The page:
Tim Tedesco is a Catskills, NY based designer, woodworker, cabin builder, and project manager. If you are a builder or designer that would like to be featured on FARM + LAND, e-mail us here.
When my friend and I bought a 5-acre plot of land in the Catskills, we were going to wait to build anything until there was a well thought out plan in place. However, living in Brooklyn at the time I couldn’t wait for the weekend so I can escape from my nine to five and go up to the property to be in nature. Sleeping in a 35 square foot homemade camper on the weekends was fun for a few months, but I wanted something more – so I jumped right in.
Building a cabin, no matter how small, for under $15,000 doesn’t come without free labor and a lot of sweat
Luckily, I have been designing and building furniture and interiors for over a decade in NYC. I have a vast array of hand and power tools and the experience to go with them. But when working on a property at the top of a small mountain with no electricity, most of those tools can’t be used.
There are two tools that are essential to building any structure
A saw, like a hand saw or circular saw, and a tool to fasten wood together. That can be a hammer to drive nails or an impact driver (screw gun) to drive screws. While using a hand saw and hammering every nail in by hand would make me feel closer to the process of creating my own cabin, I went with the battery-operated circular saw and impact driver. I went with the brand Makita. Their cordless circular saw and impact driver retail for approximately $150. This meant that the entire cabin would be built with screws instead of nails. Generally, screws have a low shear strength, meaning they break in half easily if there is movement in the structure. Nails have a very high shear strength. I chose to use the brand Spax, which make their screws with a much higher shear strength than a normal screw. A 5-pound box of their screws retail for about $30 (I used about ten boxes building this cabin).
Think about what function the cabin will serve
We wanted something where two people could spend two days at a time, year-round, and be able to take in all the nature around them while inside the cabin. This meant choosing the perfect location on the property, adding insulation, and installing as many windows as possible. I walked the property and chose a location on the edge of a small outcropping of rocks overlooking the back half of the 4 acre property. The bedrock was at the surface of the ground, so I didn’t need to worry about movement of the footings due to freeze and thaw cycles in the soil and placed the concrete footings directly on the rock. I stood on the ground in the center of where the cabin would be and chose the best angle for the cabin to get the best views. This determined the exact placement of the cabin. The outcropping of rocks below and the 8-foot drop-off directly in front of the cabin created a loft-like feeling of being at the edge of a mountain in the wilderness.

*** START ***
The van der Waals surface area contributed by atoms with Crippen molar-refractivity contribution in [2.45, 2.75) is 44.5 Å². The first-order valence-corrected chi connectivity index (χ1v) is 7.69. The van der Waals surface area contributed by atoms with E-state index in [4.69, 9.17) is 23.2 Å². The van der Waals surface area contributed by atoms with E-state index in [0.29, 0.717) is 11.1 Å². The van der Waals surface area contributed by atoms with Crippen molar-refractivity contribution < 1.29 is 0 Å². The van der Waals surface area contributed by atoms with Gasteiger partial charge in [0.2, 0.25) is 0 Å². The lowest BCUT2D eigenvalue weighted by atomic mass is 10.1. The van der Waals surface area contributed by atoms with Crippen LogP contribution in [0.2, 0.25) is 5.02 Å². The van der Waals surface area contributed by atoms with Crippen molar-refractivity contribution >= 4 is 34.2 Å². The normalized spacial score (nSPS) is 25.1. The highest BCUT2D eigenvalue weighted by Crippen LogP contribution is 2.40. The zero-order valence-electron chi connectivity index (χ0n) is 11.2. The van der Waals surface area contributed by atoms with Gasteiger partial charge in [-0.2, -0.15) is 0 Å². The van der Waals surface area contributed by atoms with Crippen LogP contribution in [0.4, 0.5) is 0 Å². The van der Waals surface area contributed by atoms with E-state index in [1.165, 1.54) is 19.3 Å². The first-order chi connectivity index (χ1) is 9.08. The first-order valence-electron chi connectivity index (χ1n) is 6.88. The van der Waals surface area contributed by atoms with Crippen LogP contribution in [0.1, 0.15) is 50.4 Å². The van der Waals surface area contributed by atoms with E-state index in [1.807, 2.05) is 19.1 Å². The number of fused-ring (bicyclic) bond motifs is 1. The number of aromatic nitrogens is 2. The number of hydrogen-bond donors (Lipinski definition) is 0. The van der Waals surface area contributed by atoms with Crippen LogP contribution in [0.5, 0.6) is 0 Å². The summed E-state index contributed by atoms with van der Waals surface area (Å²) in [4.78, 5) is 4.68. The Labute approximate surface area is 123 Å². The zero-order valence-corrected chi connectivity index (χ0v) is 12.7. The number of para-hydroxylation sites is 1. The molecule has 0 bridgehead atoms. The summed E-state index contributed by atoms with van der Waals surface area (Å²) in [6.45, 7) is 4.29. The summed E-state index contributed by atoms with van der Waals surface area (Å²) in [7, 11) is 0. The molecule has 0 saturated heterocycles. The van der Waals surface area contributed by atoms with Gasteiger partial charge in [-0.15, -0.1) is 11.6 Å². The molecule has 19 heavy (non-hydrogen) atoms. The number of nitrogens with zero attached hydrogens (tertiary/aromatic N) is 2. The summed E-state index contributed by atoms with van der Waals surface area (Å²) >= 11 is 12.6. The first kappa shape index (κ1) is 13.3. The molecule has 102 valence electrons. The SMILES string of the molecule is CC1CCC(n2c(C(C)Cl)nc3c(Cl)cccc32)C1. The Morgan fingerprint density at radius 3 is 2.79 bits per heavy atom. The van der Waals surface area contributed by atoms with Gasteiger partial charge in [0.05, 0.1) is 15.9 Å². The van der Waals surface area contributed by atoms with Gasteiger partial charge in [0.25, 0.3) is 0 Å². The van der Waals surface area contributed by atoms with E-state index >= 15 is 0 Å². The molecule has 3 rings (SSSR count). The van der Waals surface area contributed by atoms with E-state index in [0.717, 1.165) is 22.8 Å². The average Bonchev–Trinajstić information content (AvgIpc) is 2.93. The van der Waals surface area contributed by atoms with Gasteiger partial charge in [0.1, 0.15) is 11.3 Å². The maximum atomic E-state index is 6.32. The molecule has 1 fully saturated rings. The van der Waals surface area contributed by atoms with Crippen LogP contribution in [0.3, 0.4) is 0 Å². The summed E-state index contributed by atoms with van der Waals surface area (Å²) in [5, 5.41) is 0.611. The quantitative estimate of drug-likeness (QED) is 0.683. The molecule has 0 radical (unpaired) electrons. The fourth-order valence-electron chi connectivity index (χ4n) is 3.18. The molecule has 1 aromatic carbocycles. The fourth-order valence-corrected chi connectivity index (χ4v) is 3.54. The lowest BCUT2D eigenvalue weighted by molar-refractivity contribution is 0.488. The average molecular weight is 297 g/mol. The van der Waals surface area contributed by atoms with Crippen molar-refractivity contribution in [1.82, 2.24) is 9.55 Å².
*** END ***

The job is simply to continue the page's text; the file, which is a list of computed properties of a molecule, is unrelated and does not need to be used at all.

I was ready to start building
On a shoe-string budget, I decided a big-box-store would be the most economical way of getting all the materials needed. Creating a materials list using a spreadsheet is crucial to knowing exactly how many studs, sheets of plywood, roofing panels, etc. you’ll need (organizing all your building plans ahead of time is also key to staying within budget). I used standard 2-by-4 studs and half inch plywood to build the shell on a platform built with 2-by-12 pressure treated boards, much like an outdoor deck would be built.
I went to a supplier called Sunshine 39 in Sunset Park, Brooklyn. The aluminum-framed, double-pane glass, three-foot by six-foot tall windows were only $120 each. There were twelve windows in total. The metal roofing was a special order from Home Depot and cost only $400. I constructed the shower using a round galvanized tub, which came from a local farm store for $20. Using PEX tubing for the plumbing, I was able to create a shower for under $100. I added a small electric hot water heater, bought on Amazon for $100, in the PEX line for future use in case the property acquired electricity.
I constructed a butcher block countertop from a desk I took apart. All of the cabinetry and trim in the cabin was built using rough-cut boards bought from a neighbor who milled them in his backyard. The sink, refrigerator, and 2-burner stove all came from Amazon. I found a wood-burning stove on Craigslist, refinished it, and installed it for under $300.
After a few months of sleeping in the mattress-sized, homemade camper I had previously built, a lot of sweat, and no electricity, I had a cabin overlooking our beautiful 5-acres of forest in the Catskills. I staged the cabin with furniture I had previously designed and built, along with some items acquired at antique shops and thrift stores. Armed with the proper motivation, skill, and creative thinking, I was able to finish the cabin within budget, on time, and enjoy it for the rest of the season.